Through The Hologram’s Cervix wins the most absurd death metal song tile award on the album award and is also the shortest and therefore most grind influenced track, it’s a 2:30 mix of buzzsaw sharp riffs, battering drums and some more fantastic vocal work that turns up, puts its boot on our throat, stamps repeatedly on it and then just leaves, fantastic stuff. 

Excruciate Incarnate is left with the job of closing the album and does so in glorious fashion with one last show of everything Atrae Bilis are capable of, there’s technicality, grind influence and a healthy dose of djent all mixed together just because the can and it’s an absolute joy to listen to.

This album is a little over 40 minutes long and 35 minutes of it is as close to perfection as you can get! The inclusion of an instrumental track is frustrating, because while its decent enough it just doesn’t really fit into the whole album for me, but me having had that little moan should not in any way take anything away from this absolutely fucking phenomenal piece of death metal artistry. 

This is a truly magnificent album and dare I say it already but if this isn’t featuring on some peoples AOTY lists then I really will be shocked because I know it will be in mine! 10/10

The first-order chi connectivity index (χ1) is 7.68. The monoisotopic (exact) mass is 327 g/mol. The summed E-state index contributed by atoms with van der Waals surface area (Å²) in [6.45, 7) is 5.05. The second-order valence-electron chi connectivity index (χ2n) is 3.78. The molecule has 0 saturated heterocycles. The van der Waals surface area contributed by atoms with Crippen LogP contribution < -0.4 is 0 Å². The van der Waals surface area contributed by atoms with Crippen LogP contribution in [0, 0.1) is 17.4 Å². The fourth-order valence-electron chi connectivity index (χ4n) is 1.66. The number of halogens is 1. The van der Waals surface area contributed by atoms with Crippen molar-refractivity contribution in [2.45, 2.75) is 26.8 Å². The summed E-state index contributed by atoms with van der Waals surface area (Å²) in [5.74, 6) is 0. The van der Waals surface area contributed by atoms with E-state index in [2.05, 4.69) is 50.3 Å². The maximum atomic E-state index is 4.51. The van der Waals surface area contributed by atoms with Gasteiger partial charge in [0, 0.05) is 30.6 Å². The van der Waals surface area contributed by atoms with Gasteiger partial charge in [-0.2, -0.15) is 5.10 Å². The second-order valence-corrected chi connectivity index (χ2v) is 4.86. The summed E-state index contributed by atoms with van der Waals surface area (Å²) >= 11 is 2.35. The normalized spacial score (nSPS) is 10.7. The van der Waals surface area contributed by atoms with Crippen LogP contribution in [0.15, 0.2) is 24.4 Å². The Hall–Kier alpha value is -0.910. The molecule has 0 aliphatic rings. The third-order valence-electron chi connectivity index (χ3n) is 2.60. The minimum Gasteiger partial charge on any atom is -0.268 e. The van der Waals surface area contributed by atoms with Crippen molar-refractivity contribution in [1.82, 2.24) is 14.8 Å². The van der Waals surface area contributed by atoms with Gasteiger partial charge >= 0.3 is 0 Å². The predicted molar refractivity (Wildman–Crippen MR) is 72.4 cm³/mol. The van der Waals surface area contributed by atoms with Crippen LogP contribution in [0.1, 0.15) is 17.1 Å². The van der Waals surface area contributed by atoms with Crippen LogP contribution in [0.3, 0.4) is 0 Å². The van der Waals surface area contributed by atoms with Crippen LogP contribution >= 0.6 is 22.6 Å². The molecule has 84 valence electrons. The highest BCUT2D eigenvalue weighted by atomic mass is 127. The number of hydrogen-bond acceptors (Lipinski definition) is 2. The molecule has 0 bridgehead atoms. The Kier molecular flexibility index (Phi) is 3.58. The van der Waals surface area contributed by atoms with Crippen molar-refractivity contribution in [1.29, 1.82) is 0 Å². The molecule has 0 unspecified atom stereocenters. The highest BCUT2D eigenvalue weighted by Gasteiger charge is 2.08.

Maere - And The Universe Keeps Silent (Transcending Obscurity Records) [Mark Young]

A debut album of death metal that takes in dissonance, doom and atmospheric motifs across its 5 songs. This is not an easy listen; It is not your straightforward blast beat-unintelligible vocals affair. This is a brutal release that doesn’t rely on standard practice. 

The use of those dissonant chord shapes and arrangements adds to a general sense of unease in place. All Those Things We’ve Never Been (The Grandeur Of Nihilism) starts us off with an arrangement that lurches from one narrative to another, guitar lines that repeat maddening lines that drop into the darkest extreme riffs.
They build their songs in a way that is reminiscent of Morbid Angel, those heavy stabs that although aren’t fast hit still hit hard, nonetheless. There is an intelligence behind them, behind the way they are deployed. This is showcased on Traumlande (Ascending The Abyss) where each member is completely locked in with each other. The guitar sound just fits the music so well, its gritty whilst possessing a clarity to it that allows you hear everything in such a defined way. When they do adopt an almost normal approach, there is still that quality to it that makes it stand-out from other acts. 

The Darkness Is Your Mother is an example of this approach as they batter you with riffs that seem to stretch out, then falling away leaving the drumming alone to continue pushing forward until they come together once more. It is intelligent brutality, a deft touch instead of a sledgehammer approach and it is fantastic.